First, regarding the history, I asked fisherman and former Town Councilman Paul Bruun about it over the weekend, and Paul said the creek has been flooding, up and down, as long as anyone can remember. I’m told the town has a letter from Mayor Ralph Gill in the 1970s advising a creekside developer he would be on his own to fight floods. Farther downstream, the Lockhart-Gill family has been dealing with flooding on their ranch for several generations.

    Rhino, people do say the thaw wells help in places, but other folks say it’s better for their property when the wells are turned off. Increasing the flow can raise the water and ice level in some stretches, especially because the warmer groundwater quickly cools as it is absorbed into the creek. Hence the wells are said to be effective only for about 1,000 feet. There was never a vote to turn off wells, but prior to last winter (and my joining the council) a policy decision was made to let landowners fend for themselves, after the town was handed a bill for damage and denied access by some property owners. Also consider: Is it fair for all town residents to pay for operation of these wells and draining of the aquifer, especially given the limited effectiveness?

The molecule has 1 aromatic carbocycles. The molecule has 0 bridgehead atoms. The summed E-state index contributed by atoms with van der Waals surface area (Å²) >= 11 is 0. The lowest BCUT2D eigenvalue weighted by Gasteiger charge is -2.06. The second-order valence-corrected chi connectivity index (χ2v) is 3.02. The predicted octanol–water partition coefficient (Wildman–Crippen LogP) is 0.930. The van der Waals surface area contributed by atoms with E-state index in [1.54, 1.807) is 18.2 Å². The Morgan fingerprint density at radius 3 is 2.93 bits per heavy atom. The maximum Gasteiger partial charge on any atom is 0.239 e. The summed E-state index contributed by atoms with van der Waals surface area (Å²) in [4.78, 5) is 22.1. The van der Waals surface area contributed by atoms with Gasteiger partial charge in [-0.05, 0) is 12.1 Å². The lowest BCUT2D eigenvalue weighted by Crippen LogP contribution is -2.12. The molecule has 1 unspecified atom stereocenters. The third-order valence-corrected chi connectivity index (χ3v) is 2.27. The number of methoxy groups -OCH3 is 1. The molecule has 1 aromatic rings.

As for the settling ponds in Karns Meadow, Andy, I checked with the town engineer, and they are working as intended. A “monstrous success” in water quality circles, I’m told. The reason you don’t see much water most of the time is because these ponds are designed to deal with surges of runoff, such as a rapid melting of the piles of snow stored at the rodeo grounds or a heavy thunderstorm. The storm drains you see on streets from Snow King Avenue to Pearl Avenue and east to Redmond Street all are funneled into these ponds in the meadow, and a tremendous amount of sediment and potential pollution is being caught rather than flowing right into the creek.

    The fences are going to come down this spring. Some of them were erected to protect young willows from being eaten by deer. Once they are large enough, wildlife can feed.

    The refuge stretch of Flat Creek likely has enough springs that it does not freeze as much as the portion through town. Same down in lower South Park, from what I gather.